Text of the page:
While the city’s most long-standing bars certainly didn’t disappoint, some of its newer or lesser known venues are at the top of my list when it comes to discovering the burgeoning innovation in Singapore right now. While its sister bar Native might be the original (and definitely worth a trip), Analogue from Vijay Mudaliar is one of the best bars I visited last year. Continuing Mudaliar’s commitment to sustainability, it’s fully plant based and its 3D-printed bar, made from 1,600kg of plastic bottles, is a showstopper. The char siew mantou aubergine buns are the snack to order while working your way through ingredient-bending cocktails (and a strong non-alcoholic list too).



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If you fancy some impromptu dancing and Highballs, head to No Sleep Club where the staff behind the bar are as effortlessly cool as the atmosphere; while you’ll find agave- and rice spirit-focused Cat Bite Club round the back of a coffee shop in Duxton, bringing Mexico and Southeast Asia together with its takes on classics (the Meow Now Brown Cow is excellent). And do try and get to The Elephant Room on Tanjong Pagar Road, where ingredients and inspirations are a tribute to the Indian community in Singapore: flower crab distillate, biriyani tincture, ghee sake – it’s a ride.

Origin Bar
Origin Bar at the Shangri-La

Where to stay in Singapore

You’re spoilt for choice when it comes to hotels in Singapore and attention to detail is generally excellent. The view from the Marina Bay View suites at The Ritz-Carlton, Millenia Singapore is hard to beat, with your bath’s octagonal window framing the sights of some of Singapore’s most famous landmarks (and waking up to those vistas via remote-controlled blinds is breathtaking). Once you can peel yourself away, breakfast at its Colony restaurant is a must, as is a dip in the spectacular pool and dinner in the hotel’s Michelin-starred Cantonese restaurant Summer Pavilion. Be sure to start or end your night at the award-winning Republic bar too, where Singapore’s independence is celebrated through 1960s-inspired cocktails and some seriously special vintage spirits.

For shorter stays, book yourself into the Mondrian Singapore Duxton. If you can nab a corner room, you’ll get optimal floor-to-ceiling views and the location is perfect for a trip to the Maxwell Food Centre and the surrounding bars (in fact, it’s ideal for zipping around Singapore’s hotspots easily). The rooftop pool is rather special too.

Breakfast at Tiffanys cocktail
The Breakfast at Tiffany's cocktail at Republic, a variation of a Martini that contains Maraschino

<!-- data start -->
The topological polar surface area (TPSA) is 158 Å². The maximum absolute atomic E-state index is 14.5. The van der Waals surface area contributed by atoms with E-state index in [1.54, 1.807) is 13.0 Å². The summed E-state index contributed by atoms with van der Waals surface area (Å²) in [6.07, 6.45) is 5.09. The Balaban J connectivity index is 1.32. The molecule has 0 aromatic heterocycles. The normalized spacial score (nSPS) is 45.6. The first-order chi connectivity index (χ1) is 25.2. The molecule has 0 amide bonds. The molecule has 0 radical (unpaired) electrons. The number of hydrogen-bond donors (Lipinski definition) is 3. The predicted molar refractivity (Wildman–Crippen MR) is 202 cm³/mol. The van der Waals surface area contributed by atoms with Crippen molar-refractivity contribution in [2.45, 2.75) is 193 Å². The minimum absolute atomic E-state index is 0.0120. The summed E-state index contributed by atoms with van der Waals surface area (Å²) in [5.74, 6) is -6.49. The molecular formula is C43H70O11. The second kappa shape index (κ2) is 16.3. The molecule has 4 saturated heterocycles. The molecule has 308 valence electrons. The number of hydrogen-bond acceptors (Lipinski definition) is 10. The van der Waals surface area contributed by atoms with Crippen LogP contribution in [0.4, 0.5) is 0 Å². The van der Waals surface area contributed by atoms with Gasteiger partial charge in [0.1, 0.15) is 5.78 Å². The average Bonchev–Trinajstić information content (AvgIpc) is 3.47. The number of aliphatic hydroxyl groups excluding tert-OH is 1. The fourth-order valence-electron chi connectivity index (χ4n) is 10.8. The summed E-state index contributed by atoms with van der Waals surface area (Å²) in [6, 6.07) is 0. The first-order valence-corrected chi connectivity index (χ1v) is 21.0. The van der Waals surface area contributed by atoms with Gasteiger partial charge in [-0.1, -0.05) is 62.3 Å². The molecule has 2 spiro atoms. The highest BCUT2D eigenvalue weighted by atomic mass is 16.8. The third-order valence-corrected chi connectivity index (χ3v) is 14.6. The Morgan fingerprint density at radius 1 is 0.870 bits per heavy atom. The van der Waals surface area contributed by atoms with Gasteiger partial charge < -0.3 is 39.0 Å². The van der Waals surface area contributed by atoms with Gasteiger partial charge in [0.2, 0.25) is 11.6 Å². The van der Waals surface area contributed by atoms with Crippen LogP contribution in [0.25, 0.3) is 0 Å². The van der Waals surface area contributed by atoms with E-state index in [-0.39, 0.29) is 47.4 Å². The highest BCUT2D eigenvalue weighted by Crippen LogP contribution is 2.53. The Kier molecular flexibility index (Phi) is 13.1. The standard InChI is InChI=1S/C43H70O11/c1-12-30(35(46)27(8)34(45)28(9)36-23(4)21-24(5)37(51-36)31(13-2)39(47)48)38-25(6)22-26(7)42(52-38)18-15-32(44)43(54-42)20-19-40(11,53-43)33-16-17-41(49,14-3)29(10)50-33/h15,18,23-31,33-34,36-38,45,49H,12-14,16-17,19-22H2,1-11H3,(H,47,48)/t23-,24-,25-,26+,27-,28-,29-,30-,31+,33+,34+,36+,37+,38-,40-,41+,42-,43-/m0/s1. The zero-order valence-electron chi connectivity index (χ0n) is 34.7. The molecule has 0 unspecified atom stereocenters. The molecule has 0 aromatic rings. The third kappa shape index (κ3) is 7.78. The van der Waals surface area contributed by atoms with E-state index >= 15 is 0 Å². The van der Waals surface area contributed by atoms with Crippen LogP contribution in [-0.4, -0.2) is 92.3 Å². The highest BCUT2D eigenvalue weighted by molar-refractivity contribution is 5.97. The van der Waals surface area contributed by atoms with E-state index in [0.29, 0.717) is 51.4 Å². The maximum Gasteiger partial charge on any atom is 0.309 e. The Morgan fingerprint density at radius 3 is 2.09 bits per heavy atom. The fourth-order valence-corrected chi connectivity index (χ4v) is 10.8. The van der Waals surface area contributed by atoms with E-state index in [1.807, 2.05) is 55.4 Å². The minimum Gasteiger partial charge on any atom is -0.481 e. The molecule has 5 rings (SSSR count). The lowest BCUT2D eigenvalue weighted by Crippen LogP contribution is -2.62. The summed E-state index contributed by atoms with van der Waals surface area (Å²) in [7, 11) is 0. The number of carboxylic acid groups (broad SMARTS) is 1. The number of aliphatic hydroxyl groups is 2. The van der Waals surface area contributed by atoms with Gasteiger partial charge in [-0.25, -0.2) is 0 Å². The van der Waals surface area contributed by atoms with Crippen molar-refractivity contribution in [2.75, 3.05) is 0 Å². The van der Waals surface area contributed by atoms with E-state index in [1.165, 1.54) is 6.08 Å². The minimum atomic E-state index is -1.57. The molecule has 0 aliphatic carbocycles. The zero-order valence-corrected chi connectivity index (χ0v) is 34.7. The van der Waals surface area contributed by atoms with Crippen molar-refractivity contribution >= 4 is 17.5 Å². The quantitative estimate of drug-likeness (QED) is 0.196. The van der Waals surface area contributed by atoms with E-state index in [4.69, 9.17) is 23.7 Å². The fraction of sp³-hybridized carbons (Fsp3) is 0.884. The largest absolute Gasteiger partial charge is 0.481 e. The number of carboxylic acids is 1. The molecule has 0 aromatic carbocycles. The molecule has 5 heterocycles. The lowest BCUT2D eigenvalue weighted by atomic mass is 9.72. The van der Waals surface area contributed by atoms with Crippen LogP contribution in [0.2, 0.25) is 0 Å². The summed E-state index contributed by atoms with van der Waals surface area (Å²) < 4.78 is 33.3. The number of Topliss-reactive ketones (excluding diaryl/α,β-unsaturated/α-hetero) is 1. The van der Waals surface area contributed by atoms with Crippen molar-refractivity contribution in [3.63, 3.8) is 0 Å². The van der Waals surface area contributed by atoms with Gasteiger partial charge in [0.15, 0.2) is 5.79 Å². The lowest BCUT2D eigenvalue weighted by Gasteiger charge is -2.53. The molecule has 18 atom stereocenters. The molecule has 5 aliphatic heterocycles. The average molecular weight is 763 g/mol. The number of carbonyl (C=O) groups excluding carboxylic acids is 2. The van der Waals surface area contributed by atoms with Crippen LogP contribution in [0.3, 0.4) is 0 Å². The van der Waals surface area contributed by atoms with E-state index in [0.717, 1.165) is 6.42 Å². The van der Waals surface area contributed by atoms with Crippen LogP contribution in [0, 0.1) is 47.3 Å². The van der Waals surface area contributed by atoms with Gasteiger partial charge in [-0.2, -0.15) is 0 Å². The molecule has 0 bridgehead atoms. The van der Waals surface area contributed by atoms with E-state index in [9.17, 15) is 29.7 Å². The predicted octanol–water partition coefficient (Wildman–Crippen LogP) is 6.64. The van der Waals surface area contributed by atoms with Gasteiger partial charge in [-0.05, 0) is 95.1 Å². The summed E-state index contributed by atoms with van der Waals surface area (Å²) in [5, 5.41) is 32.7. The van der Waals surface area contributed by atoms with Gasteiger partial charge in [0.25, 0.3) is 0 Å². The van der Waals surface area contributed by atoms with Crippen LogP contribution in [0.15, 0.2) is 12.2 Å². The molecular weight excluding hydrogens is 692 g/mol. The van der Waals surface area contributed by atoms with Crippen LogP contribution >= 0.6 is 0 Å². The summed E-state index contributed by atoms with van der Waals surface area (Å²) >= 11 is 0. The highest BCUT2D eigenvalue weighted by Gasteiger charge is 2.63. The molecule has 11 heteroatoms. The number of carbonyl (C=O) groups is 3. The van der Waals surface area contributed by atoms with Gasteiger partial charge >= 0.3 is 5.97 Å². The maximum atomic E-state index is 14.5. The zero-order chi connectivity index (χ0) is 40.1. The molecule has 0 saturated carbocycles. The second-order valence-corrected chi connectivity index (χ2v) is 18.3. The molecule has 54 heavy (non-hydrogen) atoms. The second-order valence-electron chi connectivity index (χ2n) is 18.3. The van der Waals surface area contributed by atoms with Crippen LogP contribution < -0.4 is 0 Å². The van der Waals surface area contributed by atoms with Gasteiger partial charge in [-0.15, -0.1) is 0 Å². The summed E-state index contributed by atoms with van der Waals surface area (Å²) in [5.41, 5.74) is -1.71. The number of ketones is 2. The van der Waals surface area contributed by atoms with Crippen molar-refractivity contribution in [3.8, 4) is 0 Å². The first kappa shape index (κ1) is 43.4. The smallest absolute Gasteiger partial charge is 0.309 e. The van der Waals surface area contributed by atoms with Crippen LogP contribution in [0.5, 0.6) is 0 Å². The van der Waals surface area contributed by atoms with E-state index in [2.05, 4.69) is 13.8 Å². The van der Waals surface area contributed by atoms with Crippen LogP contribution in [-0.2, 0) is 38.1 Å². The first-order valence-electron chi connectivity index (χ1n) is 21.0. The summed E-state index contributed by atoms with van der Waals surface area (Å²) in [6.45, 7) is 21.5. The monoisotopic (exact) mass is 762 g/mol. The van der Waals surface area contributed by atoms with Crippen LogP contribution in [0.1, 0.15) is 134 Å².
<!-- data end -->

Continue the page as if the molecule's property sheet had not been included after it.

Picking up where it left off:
If you’d prefer to be slightly removed from the hustle and bustle, then the Shangri-La Singapore is your spot. Located just a short walk from the Botanic Gardens, this hotel has everything you’d expect from this iconic brand. The Tower Wing Junior suites all come with characterful individual furniture and a kitchen if you fancy a cosy night in during rainy season. The hotel is huge but service still feels personal and the biggest draw for drink lovers is Origin Bar, which is worth a visit even if you’re not staying. Inspired by classic train travel, cocktails have been cleverly developed and the team has access to some serious equipment for delivering them. Look out for some of best garnishes in the game too.

Warehouse bar
The Lobby Bar at The Warehouse Hotel

If you’re a lover of boutique hotels, The Warehouse Hotel will appeal. Perched on the bank of the Singapore River in Robertson quay (and housed in a restored heritage building), this industrial-style hotel is simultaneously slick and chilled. Rooms come with high ceilings, tactile furnishings and clever layouts, with smart glass partitions and practical sections dividing the spaces deftly. Its Lobby Bar punches above its weight too, with a serious and international spirits and wine selection, and a small but perfectly formed cocktail list (and excellent glassware). The hotel’s Po restaurant also turns out modern Singapore classics – congee at breakfast is a beautiful thing.

Atlas bar
The spectacular gin tower at Atlas Bar

The ultimate drinking destination in Singapore

No drink lover’s trip would be complete in Singapore without taking in the spectacle of Atlas Bar. Housed within the Parkview Square building, it is a jaw-dropping venue: a high-octane 1920s homage of a building (gilded everything, high ceilings, plentiful artwork in the peripheries).

Its unmissable centrepiece is a 26ft high, 1,300 bottle-strong gin tower (mooted as the largest in the world). The selection spans over 55 countries and rare releases are sat alongside cocktail cabinet staples. ‘Gins of the World’ flights are popular, allowing guests to try a selection of favourites picked by the bartenders.

The cocktail list is pretty exhaustive, with the classics forming the basis of the Atlas signatures, as well as twists on familiar formats. Vintage cocktails are, of course, on the menu (choose a gin from the decade of your choice from 1910-1990s to make your Martini) and at the bottom of each cocktail page is something for the more adventurous – from a DIY Martini to bartender’s choice. And if you want to toast the end of an epic trip with Champagne, fear not – you’ve got 250 of those to choose from here too.